The Maoris traditionally preserved the tattooed heads of warriors killed in battle to keep their memory alive. Trade in body parts flourished in the 19th century, as contact with outsiders increased. Europeans collected Maori remains. Tattooed Maori fighters sometimes were in danger of being killed so their heads could be sold. Some Maori slaves were forcibly tattooed, then decapitated.

Since 1992, the Te Papa Tongarewa, New Zealand’s national museum in Wellington, has made requests for all Maori remains to be returned from around the globe, as part of a project to restore some dignity to the dead. The museum tries to identify and hand over the remains to the tribes and ideally to allow for proper burials.

Museums in more than two dozen institutions have complied, but the Rouen initiative would be the first for France.

Last month the Field Museum of natural history in Chicago returned a Maori head and other bones to New Zealand. The American Museum of Natural History in New York has more than 30 Maori heads.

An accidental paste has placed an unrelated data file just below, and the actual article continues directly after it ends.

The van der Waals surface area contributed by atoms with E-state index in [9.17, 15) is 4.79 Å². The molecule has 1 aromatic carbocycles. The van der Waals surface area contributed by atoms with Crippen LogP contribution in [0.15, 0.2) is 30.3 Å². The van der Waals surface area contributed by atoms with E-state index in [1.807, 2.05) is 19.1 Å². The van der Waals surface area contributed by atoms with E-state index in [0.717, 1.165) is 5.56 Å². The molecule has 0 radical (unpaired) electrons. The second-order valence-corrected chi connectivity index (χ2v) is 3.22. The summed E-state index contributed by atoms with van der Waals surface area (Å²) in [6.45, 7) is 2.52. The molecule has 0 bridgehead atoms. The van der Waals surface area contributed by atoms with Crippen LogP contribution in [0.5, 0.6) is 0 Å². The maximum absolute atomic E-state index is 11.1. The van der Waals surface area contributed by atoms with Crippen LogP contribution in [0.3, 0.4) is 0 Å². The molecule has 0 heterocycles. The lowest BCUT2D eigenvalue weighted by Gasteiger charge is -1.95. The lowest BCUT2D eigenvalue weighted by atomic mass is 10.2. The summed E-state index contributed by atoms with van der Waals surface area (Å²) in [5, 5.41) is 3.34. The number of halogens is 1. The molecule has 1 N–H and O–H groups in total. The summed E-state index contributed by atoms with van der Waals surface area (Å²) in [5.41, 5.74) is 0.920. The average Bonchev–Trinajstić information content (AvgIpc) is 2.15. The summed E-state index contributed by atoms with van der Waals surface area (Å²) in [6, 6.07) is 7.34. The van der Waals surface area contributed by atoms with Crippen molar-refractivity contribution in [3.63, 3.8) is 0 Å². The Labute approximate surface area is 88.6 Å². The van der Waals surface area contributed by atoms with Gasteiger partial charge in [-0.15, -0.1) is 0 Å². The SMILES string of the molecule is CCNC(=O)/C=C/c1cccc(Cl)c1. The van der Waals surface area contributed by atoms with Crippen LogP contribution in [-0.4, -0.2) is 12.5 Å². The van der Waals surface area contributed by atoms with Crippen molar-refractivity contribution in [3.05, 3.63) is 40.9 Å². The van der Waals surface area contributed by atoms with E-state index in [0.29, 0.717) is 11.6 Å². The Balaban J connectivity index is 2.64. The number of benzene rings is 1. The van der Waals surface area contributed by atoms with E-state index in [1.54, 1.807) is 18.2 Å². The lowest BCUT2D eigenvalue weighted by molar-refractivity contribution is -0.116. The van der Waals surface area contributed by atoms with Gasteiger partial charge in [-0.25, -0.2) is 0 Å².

In recent days, Christine Albanel, the culture minister, won a ruling from a local court to stop the process to return the tattooed head. Calling for a process to “guarantee the integrity of our national heritage,” she warned of “heavy repercussions” for France’s other collections.

She also devised a particularly French plan that would certainly delay any decision: a scholarly debate next year organized by the Quai Branly museum and a study of the “special ethical problems” of human remains in public museums.

Stéphane Martin, the director of the Quai Branly museum, agreed with the ministry that the head should stay in France.

“From my point of view, they are cultural artifacts that had a function in society,” he said. “Sending back these artifacts to New Zealand, and destroying them by burying them is a way of erasing a full page of history.”